In early November, the People’s Committee of Ho Chi Minh City approved Project 6650 to ease the problems of traffic congestion and accidents by the end of the first quarter of 2008. Although the project’s deadline has nearly arrived, most of its components could not be carried out and the city’s traffic accident rate has continued to rise.
The project consists of eight solutions. One of them is to let the children studying at different grades in the same school start their class hours at a different times. Schools were required to set class hours that differed from office working hours so that workers did not commute at the same time as students.
Two months after the project was approved, this idea was found to be ineffective. Many schools were already beginning class an hour and half earlier or later than office hours even before the effective date of the project to help their children come to class on time.
Other solutions, including clearing shops and vendors that had taken over pavements, reorganizing the operation of buses, establishing a steering committee responsible for proposing measures to ease traffic congestion and accidents, and distributing traffic directions, were halted as they did not produce the desired effect.
|A frustrating traffic jam takes place on Ha Noi Highway|
The traffic congestion and accidents have actually increased. In the last three months of 2007, there were 336 traffic accidents, including 251 fatalities, according the city’s Traffic Safety Board. The rate of severe traffic congestion in the same period was as high as for the whole year.
In the first 16 days of March 2008, 51 traffic accidents claimed a total of 50 lives and injured 17. There were 6 percent more traffic accidents and the death rate 47 percent higher compared with the same period in 2007.
An expert with the Traffic Safety Board concluded that Project 6650 has failed completely.
The failure of the Project 6650 does not surprise many people as they had foreseen its weak points from the outset. In fact, the People’s Committee did not hold a seminar to ask relevant authorities and scientists about the feasibility of its ideas until two weeks after the project was approved.
At the seminar, Dr. Pham Xuan Mai of the Ho Chi Minh University of Technology emphasized that none of the project’s solutions could provide a breakthrough. He stressed that the distribution of traffic directions would not work unless the city had conducted a survey of real-life traffic flows and set up parking lots for motorcycle drivers in streets where motorcycles are forbidden.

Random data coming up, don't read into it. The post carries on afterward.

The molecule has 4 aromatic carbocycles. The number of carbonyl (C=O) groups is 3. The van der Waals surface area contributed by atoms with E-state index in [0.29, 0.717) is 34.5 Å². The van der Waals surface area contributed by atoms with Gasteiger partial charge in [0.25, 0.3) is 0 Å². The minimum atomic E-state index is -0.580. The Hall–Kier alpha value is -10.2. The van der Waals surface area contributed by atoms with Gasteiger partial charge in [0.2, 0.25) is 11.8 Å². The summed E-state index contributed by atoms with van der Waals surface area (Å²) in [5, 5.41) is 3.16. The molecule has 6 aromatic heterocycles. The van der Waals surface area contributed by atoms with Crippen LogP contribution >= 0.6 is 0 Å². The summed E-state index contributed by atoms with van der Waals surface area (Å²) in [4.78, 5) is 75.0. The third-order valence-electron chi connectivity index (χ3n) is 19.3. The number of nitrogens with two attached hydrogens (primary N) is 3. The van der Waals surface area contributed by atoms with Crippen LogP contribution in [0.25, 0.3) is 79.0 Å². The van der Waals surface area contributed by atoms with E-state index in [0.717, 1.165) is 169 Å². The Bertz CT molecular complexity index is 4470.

A delegate from the Department of Justice said to was unreasonable to order the Department of Planning and Investment and local people’s committees not to issue a business license to any enterprise that did not build parking lots for customers.
Based on this regulation, many districts stopped issuing business licenses to applicants that did not meet this requirement. The delegate pointed out that this regulation was contrary to the Law of Businesses.
He added that the city’s people’s committee issued an amendment to the regulation to correct the mistake. It allowed the Department of Planning and Investment and the district and ward People’s Committees to grant business licenses to applicants as requested on condition that they had to commit in writing that their business activities would not violate the Traffic Law, specifically, not that they would not allow customers to park their motorcycles on the pavement in front of their facilities.
The delegation commented that the amendment does not correspond with current legal regulations as it forces applicants to comply with additional formalities that are not required by law.
Commenting on the failure of the project, a high-ranking official of city asked how a project directly affecting residents’ daily lives could work if it did not follow basic principles in terms of preparation, for example, by conducting necessary surveys, collecting suggestions and advice from scientists and experts, and taking into account views expressed by members of the public.
The project was not only a waste, but also caused inconvenience to the city’s residents.